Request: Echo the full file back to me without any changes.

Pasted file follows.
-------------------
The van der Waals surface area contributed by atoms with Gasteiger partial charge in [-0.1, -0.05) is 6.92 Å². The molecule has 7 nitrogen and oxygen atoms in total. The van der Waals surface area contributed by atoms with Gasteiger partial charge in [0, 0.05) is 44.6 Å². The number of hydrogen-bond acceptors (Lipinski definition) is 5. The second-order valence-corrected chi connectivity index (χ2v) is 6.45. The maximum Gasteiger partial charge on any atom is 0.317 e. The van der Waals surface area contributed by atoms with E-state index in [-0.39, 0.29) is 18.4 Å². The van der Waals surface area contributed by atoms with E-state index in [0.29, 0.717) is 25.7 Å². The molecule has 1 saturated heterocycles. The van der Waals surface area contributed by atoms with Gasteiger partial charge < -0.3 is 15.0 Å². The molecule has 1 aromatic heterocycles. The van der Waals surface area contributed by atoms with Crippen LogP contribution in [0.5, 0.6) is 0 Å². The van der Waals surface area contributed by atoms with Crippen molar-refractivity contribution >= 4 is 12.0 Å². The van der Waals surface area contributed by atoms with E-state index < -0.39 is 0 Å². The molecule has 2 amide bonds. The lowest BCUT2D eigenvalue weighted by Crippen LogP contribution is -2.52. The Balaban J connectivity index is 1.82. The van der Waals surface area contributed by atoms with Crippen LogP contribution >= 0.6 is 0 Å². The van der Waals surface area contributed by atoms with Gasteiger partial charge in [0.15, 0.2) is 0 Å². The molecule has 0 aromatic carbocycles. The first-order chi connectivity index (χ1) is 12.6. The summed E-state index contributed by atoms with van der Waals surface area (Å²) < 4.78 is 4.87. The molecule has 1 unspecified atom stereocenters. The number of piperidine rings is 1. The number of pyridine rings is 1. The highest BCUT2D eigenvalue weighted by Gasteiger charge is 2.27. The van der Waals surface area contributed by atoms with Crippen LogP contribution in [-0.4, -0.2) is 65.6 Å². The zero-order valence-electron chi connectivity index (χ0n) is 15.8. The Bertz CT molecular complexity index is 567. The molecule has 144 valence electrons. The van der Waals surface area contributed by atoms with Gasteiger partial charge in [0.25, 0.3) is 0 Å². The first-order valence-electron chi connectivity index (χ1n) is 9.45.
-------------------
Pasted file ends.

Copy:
The van der Waals surface area contributed by atoms with Gasteiger partial charge in [-0.1, -0.05) is 6.92 Å². The molecule has 7 nitrogen and oxygen atoms in total. The van der Waals surface area contributed by atoms with Gasteiger partial charge in [0, 0.05) is 44.6 Å². The number of hydrogen-bond acceptors (Lipinski definition) is 5. The second-order valence-corrected chi connectivity index (χ2v) is 6.45. The maximum Gasteiger partial charge on any atom is 0.317 e. The van der Waals surface area contributed by atoms with E-state index in [-0.39, 0.29) is 18.4 Å². The van der Waals surface area contributed by atoms with E-state index in [0.29, 0.717) is 25.7 Å². The molecule has 1 saturated heterocycles. The van der Waals surface area contributed by atoms with Gasteiger partial charge < -0.3 is 15.0 Å². The molecule has 1 aromatic heterocycles. The van der Waals surface area contributed by atoms with Crippen LogP contribution in [0.5, 0.6) is 0 Å². The van der Waals surface area contributed by atoms with Crippen molar-refractivity contribution >= 4 is 12.0 Å². The van der Waals surface area contributed by atoms with E-state index < -0.39 is 0 Å². The molecule has 2 amide bonds. The lowest BCUT2D eigenvalue weighted by Crippen LogP contribution is -2.52. The Balaban J connectivity index is 1.82. The van der Waals surface area contributed by atoms with Crippen LogP contribution >= 0.6 is 0 Å². The van der Waals surface area contributed by atoms with Gasteiger partial charge in [0.15, 0.2) is 0 Å². The molecule has 0 aromatic carbocycles. The first-order chi connectivity index (χ1) is 12.6. The summed E-state index contributed by atoms with van der Waals surface area (Å²) < 4.78 is 4.87. The molecule has 1 unspecified atom stereocenters. The number of piperidine rings is 1. The number of pyridine rings is 1. The highest BCUT2D eigenvalue weighted by Gasteiger charge is 2.27. The van der Waals surface area contributed by atoms with Crippen LogP contribution in [-0.4, -0.2) is 65.6 Å². The zero-order valence-electron chi connectivity index (χ0n) is 15.8. The Bertz CT molecular complexity index is 567. The molecule has 144 valence electrons. The van der Waals surface area contributed by atoms with Gasteiger partial charge in [0.25, 0.3) is 0 Å². The first-order valence-electron chi connectivity index (χ1n) is 9.45.